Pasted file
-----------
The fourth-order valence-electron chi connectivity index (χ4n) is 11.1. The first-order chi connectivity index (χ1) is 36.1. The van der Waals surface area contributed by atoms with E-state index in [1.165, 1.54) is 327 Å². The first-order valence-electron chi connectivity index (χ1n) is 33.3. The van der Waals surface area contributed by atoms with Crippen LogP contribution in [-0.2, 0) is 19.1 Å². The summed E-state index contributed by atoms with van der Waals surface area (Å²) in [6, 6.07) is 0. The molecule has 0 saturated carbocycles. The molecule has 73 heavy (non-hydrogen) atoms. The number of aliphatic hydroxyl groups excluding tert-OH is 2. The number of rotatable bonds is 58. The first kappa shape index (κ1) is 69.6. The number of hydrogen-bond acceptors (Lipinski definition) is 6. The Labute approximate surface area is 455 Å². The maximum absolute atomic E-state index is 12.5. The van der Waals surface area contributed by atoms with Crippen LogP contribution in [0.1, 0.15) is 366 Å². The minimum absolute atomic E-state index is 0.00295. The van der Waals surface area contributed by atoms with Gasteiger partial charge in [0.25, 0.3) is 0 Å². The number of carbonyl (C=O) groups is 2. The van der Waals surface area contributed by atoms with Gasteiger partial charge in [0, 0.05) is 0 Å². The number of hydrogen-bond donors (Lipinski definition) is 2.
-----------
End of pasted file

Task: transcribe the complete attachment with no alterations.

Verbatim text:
The fourth-order valence-electron chi connectivity index (χ4n) is 11.1. The first-order chi connectivity index (χ1) is 36.1. The van der Waals surface area contributed by atoms with E-state index in [1.165, 1.54) is 327 Å². The first-order valence-electron chi connectivity index (χ1n) is 33.3. The van der Waals surface area contributed by atoms with Crippen LogP contribution in [-0.2, 0) is 19.1 Å². The summed E-state index contributed by atoms with van der Waals surface area (Å²) in [6, 6.07) is 0. The molecule has 0 saturated carbocycles. The molecule has 73 heavy (non-hydrogen) atoms. The number of aliphatic hydroxyl groups excluding tert-OH is 2. The number of rotatable bonds is 58. The first kappa shape index (κ1) is 69.6. The number of hydrogen-bond acceptors (Lipinski definition) is 6. The Labute approximate surface area is 455 Å². The maximum absolute atomic E-state index is 12.5. The van der Waals surface area contributed by atoms with Crippen LogP contribution in [0.1, 0.15) is 366 Å². The minimum absolute atomic E-state index is 0.00295. The van der Waals surface area contributed by atoms with Gasteiger partial charge in [0.25, 0.3) is 0 Å². The number of carbonyl (C=O) groups is 2. The van der Waals surface area contributed by atoms with Gasteiger partial charge in [0, 0.05) is 0 Å². The number of hydrogen-bond donors (Lipinski definition) is 2.